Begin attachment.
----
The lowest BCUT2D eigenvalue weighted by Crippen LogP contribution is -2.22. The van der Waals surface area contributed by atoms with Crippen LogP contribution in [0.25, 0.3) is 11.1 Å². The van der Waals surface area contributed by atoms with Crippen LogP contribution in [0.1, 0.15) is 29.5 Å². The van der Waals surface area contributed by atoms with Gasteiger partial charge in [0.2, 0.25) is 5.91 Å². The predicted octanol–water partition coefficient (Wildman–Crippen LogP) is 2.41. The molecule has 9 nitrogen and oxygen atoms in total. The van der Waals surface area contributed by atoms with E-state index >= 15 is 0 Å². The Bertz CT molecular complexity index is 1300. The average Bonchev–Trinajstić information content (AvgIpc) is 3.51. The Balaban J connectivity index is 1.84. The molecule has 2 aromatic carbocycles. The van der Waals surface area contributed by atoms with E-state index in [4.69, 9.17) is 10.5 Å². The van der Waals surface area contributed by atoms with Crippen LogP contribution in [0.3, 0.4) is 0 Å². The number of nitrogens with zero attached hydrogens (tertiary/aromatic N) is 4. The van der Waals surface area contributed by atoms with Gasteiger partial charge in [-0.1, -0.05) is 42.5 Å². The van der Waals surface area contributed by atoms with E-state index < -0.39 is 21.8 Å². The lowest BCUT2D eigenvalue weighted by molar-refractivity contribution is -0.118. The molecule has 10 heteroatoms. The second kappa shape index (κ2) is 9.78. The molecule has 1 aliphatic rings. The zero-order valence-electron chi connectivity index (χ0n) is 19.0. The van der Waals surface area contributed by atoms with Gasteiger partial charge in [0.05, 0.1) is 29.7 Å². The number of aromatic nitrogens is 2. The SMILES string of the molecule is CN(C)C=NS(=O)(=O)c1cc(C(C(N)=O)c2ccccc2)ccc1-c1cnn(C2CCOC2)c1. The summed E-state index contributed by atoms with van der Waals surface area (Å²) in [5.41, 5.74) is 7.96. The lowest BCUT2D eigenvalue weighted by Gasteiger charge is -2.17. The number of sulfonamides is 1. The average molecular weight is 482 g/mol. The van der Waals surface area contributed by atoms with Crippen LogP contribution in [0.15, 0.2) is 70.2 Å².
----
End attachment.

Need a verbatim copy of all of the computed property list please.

The lowest BCUT2D eigenvalue weighted by Crippen LogP contribution is -2.22. The van der Waals surface area contributed by atoms with Crippen LogP contribution in [0.25, 0.3) is 11.1 Å². The van der Waals surface area contributed by atoms with Crippen LogP contribution in [0.1, 0.15) is 29.5 Å². The van der Waals surface area contributed by atoms with Gasteiger partial charge in [0.2, 0.25) is 5.91 Å². The predicted octanol–water partition coefficient (Wildman–Crippen LogP) is 2.41. The molecule has 9 nitrogen and oxygen atoms in total. The van der Waals surface area contributed by atoms with E-state index >= 15 is 0 Å². The Bertz CT molecular complexity index is 1300. The average Bonchev–Trinajstić information content (AvgIpc) is 3.51. The Balaban J connectivity index is 1.84. The molecule has 2 aromatic carbocycles. The van der Waals surface area contributed by atoms with E-state index in [4.69, 9.17) is 10.5 Å². The van der Waals surface area contributed by atoms with Crippen LogP contribution in [0.3, 0.4) is 0 Å². The number of nitrogens with zero attached hydrogens (tertiary/aromatic N) is 4. The van der Waals surface area contributed by atoms with Gasteiger partial charge in [-0.1, -0.05) is 42.5 Å². The van der Waals surface area contributed by atoms with E-state index < -0.39 is 21.8 Å². The lowest BCUT2D eigenvalue weighted by molar-refractivity contribution is -0.118. The molecule has 10 heteroatoms. The second kappa shape index (κ2) is 9.78. The molecule has 1 aliphatic rings. The zero-order valence-electron chi connectivity index (χ0n) is 19.0. The van der Waals surface area contributed by atoms with Gasteiger partial charge in [0.05, 0.1) is 29.7 Å². The number of aromatic nitrogens is 2. The SMILES string of the molecule is CN(C)C=NS(=O)(=O)c1cc(C(C(N)=O)c2ccccc2)ccc1-c1cnn(C2CCOC2)c1. The summed E-state index contributed by atoms with van der Waals surface area (Å²) in [5.41, 5.74) is 7.96. The lowest BCUT2D eigenvalue weighted by Gasteiger charge is -2.17. The number of sulfonamides is 1. The average molecular weight is 482 g/mol. The van der Waals surface area contributed by atoms with Crippen LogP contribution in [0.15, 0.2) is 70.2 Å².